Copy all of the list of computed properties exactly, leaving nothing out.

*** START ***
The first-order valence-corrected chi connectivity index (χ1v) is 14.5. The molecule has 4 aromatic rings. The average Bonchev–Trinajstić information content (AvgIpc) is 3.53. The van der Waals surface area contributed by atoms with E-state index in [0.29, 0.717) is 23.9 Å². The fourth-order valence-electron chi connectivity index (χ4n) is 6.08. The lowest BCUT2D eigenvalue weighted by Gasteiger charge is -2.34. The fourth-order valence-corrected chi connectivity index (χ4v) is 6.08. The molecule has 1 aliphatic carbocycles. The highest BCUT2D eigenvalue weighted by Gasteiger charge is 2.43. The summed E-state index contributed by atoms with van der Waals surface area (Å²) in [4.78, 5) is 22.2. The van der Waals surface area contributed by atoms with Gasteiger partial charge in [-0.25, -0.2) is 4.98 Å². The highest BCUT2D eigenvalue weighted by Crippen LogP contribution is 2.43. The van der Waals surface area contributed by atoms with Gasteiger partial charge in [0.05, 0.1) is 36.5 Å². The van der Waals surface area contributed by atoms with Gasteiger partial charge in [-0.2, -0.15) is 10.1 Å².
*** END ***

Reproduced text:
The first-order valence-corrected chi connectivity index (χ1v) is 14.5. The molecule has 4 aromatic rings. The average Bonchev–Trinajstić information content (AvgIpc) is 3.53. The van der Waals surface area contributed by atoms with E-state index in [0.29, 0.717) is 23.9 Å². The fourth-order valence-electron chi connectivity index (χ4n) is 6.08. The lowest BCUT2D eigenvalue weighted by Gasteiger charge is -2.34. The fourth-order valence-corrected chi connectivity index (χ4v) is 6.08. The molecule has 1 aliphatic carbocycles. The highest BCUT2D eigenvalue weighted by Gasteiger charge is 2.43. The summed E-state index contributed by atoms with van der Waals surface area (Å²) in [4.78, 5) is 22.2. The van der Waals surface area contributed by atoms with Gasteiger partial charge in [-0.25, -0.2) is 4.98 Å². The highest BCUT2D eigenvalue weighted by Crippen LogP contribution is 2.43. The van der Waals surface area contributed by atoms with Gasteiger partial charge in [0.05, 0.1) is 36.5 Å². The van der Waals surface area contributed by atoms with Gasteiger partial charge in [-0.2, -0.15) is 10.1 Å².